Background and objectives Antibodies against citrullinated proteins (ACPA) are highly specific for rheumatoid arthritis (RA). Recently, the authors described a cellular immune response against citrullinated antigens that was only present in ACPA+RA-patients. This response was mediated via crosslinking IgE-ACPA bound to basophils, and suggests a major role for FcεRI-positive cells in the pathogenesis of RA. However, it is unknown whether mast cells, the main FcεRI expressing cell in synovium, can also be activated via this mechanism. As only limited information is present on TLR-expression and function in human mast cells, it is not known whether endogenous TLR ligands thought to contribute to chronicity of RA can also activate mast cells. The objective of the current study was to delineate the ability of IgE ACPA to activate human mast cells and to reveal potential synergistic effects with TLR-triggering.
Materials and methods Mast cells were differentiated from peripheral blood CD34+ stem cells. Real-time quantitative PCR and flow cytometry were used to evaluate RNA and protein expression of TLRs, respectively. For TLR-mediated stimulation, mast cells were stimulated with pathogen-associated TLR ligands as well as HMGB1 and HSP70, endogenous TLR ligands implicated in RA. IgE-mediated activation was achieved by sensitising mast cells with serum of RA patients, after which the cells were activated using citrullinated fibrinogen. Activation of mast cells was measured using flow cytometry and cytokine assays (multiplex assays and ELISA).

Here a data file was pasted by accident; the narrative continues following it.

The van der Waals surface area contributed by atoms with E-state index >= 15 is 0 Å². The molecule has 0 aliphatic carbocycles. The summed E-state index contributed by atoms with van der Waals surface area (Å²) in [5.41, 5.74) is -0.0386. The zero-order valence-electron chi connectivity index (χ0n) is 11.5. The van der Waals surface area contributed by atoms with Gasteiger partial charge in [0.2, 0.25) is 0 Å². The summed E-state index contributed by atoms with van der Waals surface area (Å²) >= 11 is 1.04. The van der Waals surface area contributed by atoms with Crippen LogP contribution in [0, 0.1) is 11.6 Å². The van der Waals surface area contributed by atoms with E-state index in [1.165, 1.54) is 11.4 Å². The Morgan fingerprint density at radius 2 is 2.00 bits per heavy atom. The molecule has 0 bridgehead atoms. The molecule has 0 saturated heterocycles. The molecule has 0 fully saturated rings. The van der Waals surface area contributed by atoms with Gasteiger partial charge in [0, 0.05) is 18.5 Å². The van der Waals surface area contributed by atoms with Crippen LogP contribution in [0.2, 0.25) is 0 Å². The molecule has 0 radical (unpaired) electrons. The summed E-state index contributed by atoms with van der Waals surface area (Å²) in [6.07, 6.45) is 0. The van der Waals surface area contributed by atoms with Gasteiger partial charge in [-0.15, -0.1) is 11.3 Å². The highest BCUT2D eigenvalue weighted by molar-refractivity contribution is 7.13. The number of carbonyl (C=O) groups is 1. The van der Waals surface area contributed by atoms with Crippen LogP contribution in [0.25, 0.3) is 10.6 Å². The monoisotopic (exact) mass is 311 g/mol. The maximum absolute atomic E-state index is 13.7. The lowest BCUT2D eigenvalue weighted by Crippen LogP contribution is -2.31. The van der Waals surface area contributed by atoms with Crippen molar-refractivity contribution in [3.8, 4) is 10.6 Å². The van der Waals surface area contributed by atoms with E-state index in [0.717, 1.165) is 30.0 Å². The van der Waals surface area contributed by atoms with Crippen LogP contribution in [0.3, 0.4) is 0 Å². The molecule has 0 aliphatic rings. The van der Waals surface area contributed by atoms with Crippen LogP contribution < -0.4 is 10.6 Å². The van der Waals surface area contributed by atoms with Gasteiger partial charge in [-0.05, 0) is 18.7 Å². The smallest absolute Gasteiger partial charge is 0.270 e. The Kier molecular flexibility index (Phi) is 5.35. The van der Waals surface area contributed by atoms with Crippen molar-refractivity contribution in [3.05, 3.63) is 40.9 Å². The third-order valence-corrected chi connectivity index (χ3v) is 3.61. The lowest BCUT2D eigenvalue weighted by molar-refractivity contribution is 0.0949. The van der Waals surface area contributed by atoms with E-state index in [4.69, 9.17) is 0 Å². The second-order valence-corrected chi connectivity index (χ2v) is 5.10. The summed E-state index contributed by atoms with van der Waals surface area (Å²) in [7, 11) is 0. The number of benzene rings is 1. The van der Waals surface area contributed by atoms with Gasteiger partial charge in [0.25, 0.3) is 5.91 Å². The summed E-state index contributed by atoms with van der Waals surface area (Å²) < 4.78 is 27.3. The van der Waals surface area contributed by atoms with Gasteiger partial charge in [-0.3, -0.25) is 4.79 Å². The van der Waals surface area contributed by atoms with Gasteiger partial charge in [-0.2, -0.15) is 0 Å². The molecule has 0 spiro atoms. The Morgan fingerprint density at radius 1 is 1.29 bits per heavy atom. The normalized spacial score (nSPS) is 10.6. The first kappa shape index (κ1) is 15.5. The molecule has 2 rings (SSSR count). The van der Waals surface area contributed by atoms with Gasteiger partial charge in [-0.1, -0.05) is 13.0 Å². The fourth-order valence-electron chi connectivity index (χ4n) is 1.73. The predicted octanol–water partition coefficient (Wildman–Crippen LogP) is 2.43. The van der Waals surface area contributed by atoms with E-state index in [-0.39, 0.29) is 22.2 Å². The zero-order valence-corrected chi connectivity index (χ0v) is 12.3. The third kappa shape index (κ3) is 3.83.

Results The authors show the presence of mRNA for TLR1-9 and protein expression of TLR-2 and -4 in human mast cells, with transcripts of TLR-4 being most abundant. Mast cells responded to TLR triggering with cytokine production, but not with degranulation. In contrast, mast cells sensitised with sera from ACPA+RA-patients readily degranulated upon exposure to citrullinated proteins, but not to their non-citrullinated counterparts. Remarkably, simultaneous triggering of mast cells via citrullinated proteins and endogenous RA-associated TLR-ligands greatly enhanced cytokine production. This was IgE-dependent as neutralisation of IgE completely abrogated the effects evoked by citrullinated antigens.
Conclusions Our data show that human mast cells functionally express TLRs and that the activation via these receptors can synergise with IgE-mediated activation in ACPA+RA. These findings provide a new perspective of the role of mast cells and IgE-ACPA as a contributor to auto-immune processes present in RA patients, and suggest that inhibition of mast cells or blocking IgE might offer new treatment strategies in ACPA+RA.